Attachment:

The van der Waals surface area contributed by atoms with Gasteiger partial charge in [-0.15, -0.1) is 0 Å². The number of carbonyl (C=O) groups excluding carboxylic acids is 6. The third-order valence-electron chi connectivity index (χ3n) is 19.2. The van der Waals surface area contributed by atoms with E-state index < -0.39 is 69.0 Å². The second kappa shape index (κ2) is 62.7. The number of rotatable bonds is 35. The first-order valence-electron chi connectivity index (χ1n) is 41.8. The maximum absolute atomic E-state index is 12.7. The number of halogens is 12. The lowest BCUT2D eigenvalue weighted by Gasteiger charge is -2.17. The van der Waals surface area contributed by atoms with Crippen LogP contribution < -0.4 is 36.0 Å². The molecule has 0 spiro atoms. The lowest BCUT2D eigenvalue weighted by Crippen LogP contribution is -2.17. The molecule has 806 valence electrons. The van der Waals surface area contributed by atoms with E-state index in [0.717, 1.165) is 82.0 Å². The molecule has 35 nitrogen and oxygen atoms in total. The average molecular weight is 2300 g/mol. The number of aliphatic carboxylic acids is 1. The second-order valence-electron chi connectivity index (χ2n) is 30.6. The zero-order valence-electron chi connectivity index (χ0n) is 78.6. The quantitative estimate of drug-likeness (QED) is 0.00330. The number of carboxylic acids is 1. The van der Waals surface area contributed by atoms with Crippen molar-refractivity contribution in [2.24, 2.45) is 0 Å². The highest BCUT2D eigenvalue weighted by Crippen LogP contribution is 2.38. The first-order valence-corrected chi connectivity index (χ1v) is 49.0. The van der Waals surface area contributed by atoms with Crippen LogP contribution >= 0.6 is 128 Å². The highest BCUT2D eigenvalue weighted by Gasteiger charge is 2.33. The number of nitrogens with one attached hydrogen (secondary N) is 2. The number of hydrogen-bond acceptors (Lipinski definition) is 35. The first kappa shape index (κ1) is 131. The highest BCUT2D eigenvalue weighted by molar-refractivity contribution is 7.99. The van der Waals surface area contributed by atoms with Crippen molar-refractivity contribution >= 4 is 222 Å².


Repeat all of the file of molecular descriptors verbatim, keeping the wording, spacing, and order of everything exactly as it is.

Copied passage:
The van der Waals surface area contributed by atoms with Gasteiger partial charge in [-0.15, -0.1) is 0 Å². The number of carbonyl (C=O) groups excluding carboxylic acids is 6. The third-order valence-electron chi connectivity index (χ3n) is 19.2. The van der Waals surface area contributed by atoms with E-state index < -0.39 is 69.0 Å². The second kappa shape index (κ2) is 62.7. The number of rotatable bonds is 35. The first-order valence-electron chi connectivity index (χ1n) is 41.8. The maximum absolute atomic E-state index is 12.7. The number of halogens is 12. The lowest BCUT2D eigenvalue weighted by Gasteiger charge is -2.17. The van der Waals surface area contributed by atoms with Crippen LogP contribution < -0.4 is 36.0 Å². The molecule has 0 spiro atoms. The lowest BCUT2D eigenvalue weighted by Crippen LogP contribution is -2.17. The molecule has 806 valence electrons. The van der Waals surface area contributed by atoms with E-state index in [0.717, 1.165) is 82.0 Å². The molecule has 35 nitrogen and oxygen atoms in total. The average molecular weight is 2300 g/mol. The number of aliphatic carboxylic acids is 1. The second-order valence-electron chi connectivity index (χ2n) is 30.6. The zero-order valence-electron chi connectivity index (χ0n) is 78.6. The quantitative estimate of drug-likeness (QED) is 0.00330. The number of carboxylic acids is 1. The van der Waals surface area contributed by atoms with Crippen molar-refractivity contribution in [2.24, 2.45) is 0 Å². The highest BCUT2D eigenvalue weighted by Crippen LogP contribution is 2.38. The first-order valence-corrected chi connectivity index (χ1v) is 49.0. The van der Waals surface area contributed by atoms with Crippen LogP contribution >= 0.6 is 128 Å². The highest BCUT2D eigenvalue weighted by Gasteiger charge is 2.33. The number of nitrogens with one attached hydrogen (secondary N) is 2. The number of hydrogen-bond acceptors (Lipinski definition) is 35. The first kappa shape index (κ1) is 131. The highest BCUT2D eigenvalue weighted by molar-refractivity contribution is 7.99. The van der Waals surface area contributed by atoms with Crippen molar-refractivity contribution >= 4 is 222 Å².